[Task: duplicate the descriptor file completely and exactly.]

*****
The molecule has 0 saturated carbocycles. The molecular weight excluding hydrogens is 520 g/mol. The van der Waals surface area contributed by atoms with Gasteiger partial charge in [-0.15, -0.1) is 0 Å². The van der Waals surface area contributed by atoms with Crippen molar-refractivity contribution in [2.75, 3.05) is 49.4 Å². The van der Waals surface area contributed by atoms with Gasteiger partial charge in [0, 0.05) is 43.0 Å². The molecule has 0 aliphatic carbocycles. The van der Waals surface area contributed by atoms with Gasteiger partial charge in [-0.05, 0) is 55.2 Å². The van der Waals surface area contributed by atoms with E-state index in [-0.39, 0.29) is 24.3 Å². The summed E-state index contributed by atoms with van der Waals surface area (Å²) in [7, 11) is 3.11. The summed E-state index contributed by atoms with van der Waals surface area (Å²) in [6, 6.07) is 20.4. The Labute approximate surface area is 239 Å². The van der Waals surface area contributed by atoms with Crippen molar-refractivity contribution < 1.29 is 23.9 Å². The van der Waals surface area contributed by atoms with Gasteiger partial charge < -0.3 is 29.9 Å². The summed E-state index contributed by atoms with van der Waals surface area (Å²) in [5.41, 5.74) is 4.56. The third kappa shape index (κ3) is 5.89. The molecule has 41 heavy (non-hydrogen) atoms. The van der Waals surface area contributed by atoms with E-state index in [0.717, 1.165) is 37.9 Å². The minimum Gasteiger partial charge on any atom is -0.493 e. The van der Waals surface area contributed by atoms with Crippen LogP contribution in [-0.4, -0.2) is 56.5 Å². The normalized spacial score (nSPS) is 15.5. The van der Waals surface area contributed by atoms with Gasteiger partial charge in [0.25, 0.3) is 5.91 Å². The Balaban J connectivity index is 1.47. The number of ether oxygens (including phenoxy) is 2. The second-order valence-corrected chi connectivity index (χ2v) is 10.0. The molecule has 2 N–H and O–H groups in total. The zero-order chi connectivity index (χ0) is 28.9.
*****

The molecule has 0 saturated carbocycles. The molecular weight excluding hydrogens is 520 g/mol. The van der Waals surface area contributed by atoms with Gasteiger partial charge in [-0.15, -0.1) is 0 Å². The van der Waals surface area contributed by atoms with Crippen molar-refractivity contribution in [2.75, 3.05) is 49.4 Å². The van der Waals surface area contributed by atoms with Gasteiger partial charge in [0, 0.05) is 43.0 Å². The molecule has 0 aliphatic carbocycles. The van der Waals surface area contributed by atoms with Gasteiger partial charge in [-0.05, 0) is 55.2 Å². The van der Waals surface area contributed by atoms with E-state index in [-0.39, 0.29) is 24.3 Å². The summed E-state index contributed by atoms with van der Waals surface area (Å²) in [7, 11) is 3.11. The summed E-state index contributed by atoms with van der Waals surface area (Å²) in [6, 6.07) is 20.4. The Labute approximate surface area is 239 Å². The van der Waals surface area contributed by atoms with Crippen molar-refractivity contribution < 1.29 is 23.9 Å². The van der Waals surface area contributed by atoms with Gasteiger partial charge < -0.3 is 29.9 Å². The summed E-state index contributed by atoms with van der Waals surface area (Å²) in [5.41, 5.74) is 4.56. The third kappa shape index (κ3) is 5.89. The molecule has 41 heavy (non-hydrogen) atoms. The van der Waals surface area contributed by atoms with E-state index in [0.717, 1.165) is 37.9 Å². The minimum Gasteiger partial charge on any atom is -0.493 e. The van der Waals surface area contributed by atoms with Crippen LogP contribution in [-0.4, -0.2) is 56.5 Å². The normalized spacial score (nSPS) is 15.5. The van der Waals surface area contributed by atoms with Gasteiger partial charge in [0.25, 0.3) is 5.91 Å². The Balaban J connectivity index is 1.47. The number of ether oxygens (including phenoxy) is 2. The second-order valence-corrected chi connectivity index (χ2v) is 10.0. The molecule has 2 N–H and O–H groups in total. The zero-order chi connectivity index (χ0) is 28.9.